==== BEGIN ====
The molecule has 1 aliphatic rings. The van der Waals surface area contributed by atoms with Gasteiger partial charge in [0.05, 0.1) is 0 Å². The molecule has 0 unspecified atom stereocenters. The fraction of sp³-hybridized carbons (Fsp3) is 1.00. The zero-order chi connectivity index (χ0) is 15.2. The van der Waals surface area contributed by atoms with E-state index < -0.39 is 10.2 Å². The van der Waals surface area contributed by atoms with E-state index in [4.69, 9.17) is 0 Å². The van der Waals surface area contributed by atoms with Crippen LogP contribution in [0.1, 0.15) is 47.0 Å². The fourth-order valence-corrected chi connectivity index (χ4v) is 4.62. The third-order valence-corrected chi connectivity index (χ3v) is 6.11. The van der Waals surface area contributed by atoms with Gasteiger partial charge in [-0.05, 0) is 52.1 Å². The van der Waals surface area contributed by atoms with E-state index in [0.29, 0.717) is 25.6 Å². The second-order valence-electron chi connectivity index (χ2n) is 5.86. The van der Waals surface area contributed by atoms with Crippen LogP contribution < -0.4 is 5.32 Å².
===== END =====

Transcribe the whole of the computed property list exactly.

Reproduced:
The molecule has 1 aliphatic rings. The van der Waals surface area contributed by atoms with Gasteiger partial charge in [0.05, 0.1) is 0 Å². The molecule has 0 unspecified atom stereocenters. The fraction of sp³-hybridized carbons (Fsp3) is 1.00. The zero-order chi connectivity index (χ0) is 15.2. The van der Waals surface area contributed by atoms with E-state index < -0.39 is 10.2 Å². The van der Waals surface area contributed by atoms with E-state index in [4.69, 9.17) is 0 Å². The van der Waals surface area contributed by atoms with Crippen LogP contribution in [0.1, 0.15) is 47.0 Å². The fourth-order valence-corrected chi connectivity index (χ4v) is 4.62. The third-order valence-corrected chi connectivity index (χ3v) is 6.11. The van der Waals surface area contributed by atoms with Gasteiger partial charge in [-0.05, 0) is 52.1 Å². The van der Waals surface area contributed by atoms with E-state index in [0.29, 0.717) is 25.6 Å². The second-order valence-electron chi connectivity index (χ2n) is 5.86. The van der Waals surface area contributed by atoms with Crippen LogP contribution < -0.4 is 5.32 Å².